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Paragraph Writing


Enseignant MOHAMMED MSADDEK

Examen – rattrapage :PARAGRAPH WRITING


  Filière :         English Studies Module :      Paragraph Writing Semestre : 1 Parcours : Professeur : Kesbi Etudiant (e) ……………………………………………………………….. N° APOGEE :……………………………………………………………………………………. Groupes :             3 C.N.E : ………………………………………………….. ……………………………………………… C.N.I : …………………………………………………………………………………………………… examen : …………………………. ……………………………………………………………    

Contrôle final session d’automne rattrapage 2020-2021

Write a well-structured paragraph on ONE of the following topics:

  1. Tell us about an experience that helped you understand that parents or other people were right.
  2. Describe a peaceful place that you have visited.

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Chapter 1: The sentence

                                     University Hassan II Mohammedia Faculty of letters Department of English   English studies Writing Paragraphs   Kesbi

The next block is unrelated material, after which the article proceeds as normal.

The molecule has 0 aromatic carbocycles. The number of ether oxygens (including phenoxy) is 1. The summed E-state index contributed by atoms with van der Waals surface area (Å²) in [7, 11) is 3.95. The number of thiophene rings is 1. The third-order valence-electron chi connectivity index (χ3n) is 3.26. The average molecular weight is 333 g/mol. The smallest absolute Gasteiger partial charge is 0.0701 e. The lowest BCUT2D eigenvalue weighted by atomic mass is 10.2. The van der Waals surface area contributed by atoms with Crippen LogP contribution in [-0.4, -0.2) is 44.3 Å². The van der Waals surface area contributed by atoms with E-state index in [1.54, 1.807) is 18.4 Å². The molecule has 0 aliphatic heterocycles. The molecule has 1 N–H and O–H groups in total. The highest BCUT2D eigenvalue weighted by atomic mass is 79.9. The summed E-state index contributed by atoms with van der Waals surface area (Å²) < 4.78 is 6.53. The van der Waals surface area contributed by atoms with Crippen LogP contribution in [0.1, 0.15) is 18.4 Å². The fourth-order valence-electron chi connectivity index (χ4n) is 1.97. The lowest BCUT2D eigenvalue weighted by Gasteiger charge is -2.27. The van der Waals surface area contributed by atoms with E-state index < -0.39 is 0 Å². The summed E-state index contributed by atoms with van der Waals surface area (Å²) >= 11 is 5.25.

I)                  Sentences

You use groups of words to tell your thoughts or ideas many times every day.  Some groups of words state a complete idea.  Other groups of words may state part of an idea.  But they do not give you a complete idea.

  • Read these groups of words.
The scientists.The scientists watch the screen.
A rocketA rocket leaves earth.
A sentence is a group of words that states a complete idea
  • Read each group of words.  Write sentence if the group of words is a sentence.  Write not a sentence if the group of words is not a sentence.
  • The space station spins towards Mars.
  • Some space engineers.
  • The Chinese invented the first rockets.
  • A tower near the rocket.
  • Astronauts went to the spaceship in an elevator.

II)              Types of sentences

A declarative sentence is a sentence that makes a statement or tells something. We travelled to California for our vacation.
An interrogative sentence is a sentence that asks something. Have you ever been there?
An exclamatory sentence is a sentence that shows strong feeling. What a wonderful time we had!
An imperative sentence is a sentence that tells someone to do something. Describe your vacation to me.

Write D for a declarative sentence, Int for an interrogative sentence, Imp for an imperative sentence and E for an exclamatory sentence.

1) What did you see in California?

2) I saw three movie stars.

3) How excited I was!

4) Tell me their names.

5) How beautiful it looked!

6) Did you talk to them?

III)          Capitalising and punctuating sentences